Gradually she compiled a master list of soldiers who had disappeared during the Civil War. In June 1865, she published the first “Roll of Missing Men” which listed 1,533 names. By the conclusion of her work in 1867, she published five separate rolls which contained 6,650 names. These lists included thousands of names, organized by state, and contained instructions for anyone, with knowledge of these men’s whereabouts to write to her. Barton looked especially to veterans for assistance in the search.

Clara Barton and Dorance Atwater

Clara Barton and Dorence Atwater

A meeting with Dorence Atwater in June 1865 propelled her mission to new heights. Atwater kept a hidden list of those who died at the notorious Andersonville Prison during his time in captivity there. His information enabled an expedition, which included Barton, to go to Andersonville, identify the graves of 13,000 missing soldiers, and notify the families. The team eventually established a national cemetery at the location of the prison. The whole process lasted through the middle of August.

Francis Dana Barker Gage

Francis Dana Barker Gage

As a part of the Andersonville team, Barton played a significant role in bringing closure to thousands of families, but she was unsure how much longer she could continue to search for missing men without extra money or help. It was not until early 1866 with the assistance of her friend Francis Dana Barker Gage that Barton was able to raise money to hire clerks to continue her work. Gage wrote several pleas for Barton in the New York Independent soliciting money for her noble cause. Gage also helped Barton draft a petition to send to Congress that ultimately granted her $15,000 to keep the mission going. With that boost, she was able to continue the work of the Missing Soldiers Office through the end of 1867.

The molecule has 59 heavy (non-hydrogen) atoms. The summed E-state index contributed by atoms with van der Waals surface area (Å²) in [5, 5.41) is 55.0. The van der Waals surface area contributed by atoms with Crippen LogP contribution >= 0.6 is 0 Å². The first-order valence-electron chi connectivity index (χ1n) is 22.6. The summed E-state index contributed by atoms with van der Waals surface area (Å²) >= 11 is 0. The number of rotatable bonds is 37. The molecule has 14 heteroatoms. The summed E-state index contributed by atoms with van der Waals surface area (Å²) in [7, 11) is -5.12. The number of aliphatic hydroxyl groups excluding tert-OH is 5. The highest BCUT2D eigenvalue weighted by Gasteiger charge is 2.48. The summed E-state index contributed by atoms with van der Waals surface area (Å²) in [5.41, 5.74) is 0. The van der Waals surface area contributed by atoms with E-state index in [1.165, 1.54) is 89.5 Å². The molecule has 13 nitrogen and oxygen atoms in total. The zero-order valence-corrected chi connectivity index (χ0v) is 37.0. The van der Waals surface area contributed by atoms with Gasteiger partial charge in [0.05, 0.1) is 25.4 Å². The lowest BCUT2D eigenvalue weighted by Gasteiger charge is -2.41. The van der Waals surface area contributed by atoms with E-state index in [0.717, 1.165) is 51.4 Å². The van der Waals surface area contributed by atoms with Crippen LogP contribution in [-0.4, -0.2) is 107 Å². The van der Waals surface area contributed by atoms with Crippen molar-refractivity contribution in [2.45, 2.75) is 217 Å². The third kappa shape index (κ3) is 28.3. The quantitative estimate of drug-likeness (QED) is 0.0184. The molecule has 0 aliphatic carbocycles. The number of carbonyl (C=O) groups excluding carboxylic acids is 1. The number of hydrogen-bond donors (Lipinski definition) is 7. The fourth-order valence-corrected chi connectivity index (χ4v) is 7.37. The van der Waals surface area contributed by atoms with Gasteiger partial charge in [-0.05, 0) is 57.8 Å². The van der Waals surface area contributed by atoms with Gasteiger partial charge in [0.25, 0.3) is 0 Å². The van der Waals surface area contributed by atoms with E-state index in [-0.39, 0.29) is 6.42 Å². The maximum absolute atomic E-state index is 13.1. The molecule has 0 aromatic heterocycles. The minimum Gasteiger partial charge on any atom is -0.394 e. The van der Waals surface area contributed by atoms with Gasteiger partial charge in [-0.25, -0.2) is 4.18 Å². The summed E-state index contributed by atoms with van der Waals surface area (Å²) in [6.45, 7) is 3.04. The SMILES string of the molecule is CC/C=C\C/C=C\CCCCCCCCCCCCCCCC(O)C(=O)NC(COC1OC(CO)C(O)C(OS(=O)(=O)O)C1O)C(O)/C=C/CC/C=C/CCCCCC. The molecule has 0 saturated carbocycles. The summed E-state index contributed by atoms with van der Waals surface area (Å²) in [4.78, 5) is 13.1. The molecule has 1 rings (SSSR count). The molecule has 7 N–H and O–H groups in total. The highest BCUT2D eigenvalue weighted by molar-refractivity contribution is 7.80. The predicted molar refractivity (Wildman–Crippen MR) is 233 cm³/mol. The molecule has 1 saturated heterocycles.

As someone who had seen and helped to ease so much physical trauma on Civil War battlefields, Barton recognized how important the work of finding missing men was to sooth the minds of loved ones at home. Barton herself tried to describe the inspiration that kept her moving in spite of challenging circumstances in a letter to a benefactor:

If it has been my privilege to lighten never so little the heavy burden of grief which has been laid upon the hearts of our suffering people, or throw the feeble weight of my arm on the side of my country in her hour of trail, if I have made one heart stronger, or one war less bitter, I regard it as a blessing forever beyond my power to express. And whatever yet remains to be done, or however weary I may become even in well doing, my soul will always be lifted up, my hands strengthened, my step quickened, and the miles shortened by the reflection that the hearts of good men and women are with me in my work; that I carry their respect and approval, and that their generous consideration is helping me on to its accomplishment.


[1] The Confederacy had stopped exchanging prisoners in 1863 when the Union allowed units of African-American troops to serve. As time went by the excess of Union prisoners became a drain on Southern resources, and the Confederacy needed more men to fill its thinning ranks. They therefore resumed the practice of prisoner exchange in early 1865. Read more about it here.

About the Author

John Lustrea is a member of the Education Department at the National Museum of Civil War Medicine. He earned his Master’s degree in Public History from the University of South Carolina. Lustrea has previously worked at Harpers Ferry National Historical Park during the summers of 2013-2016.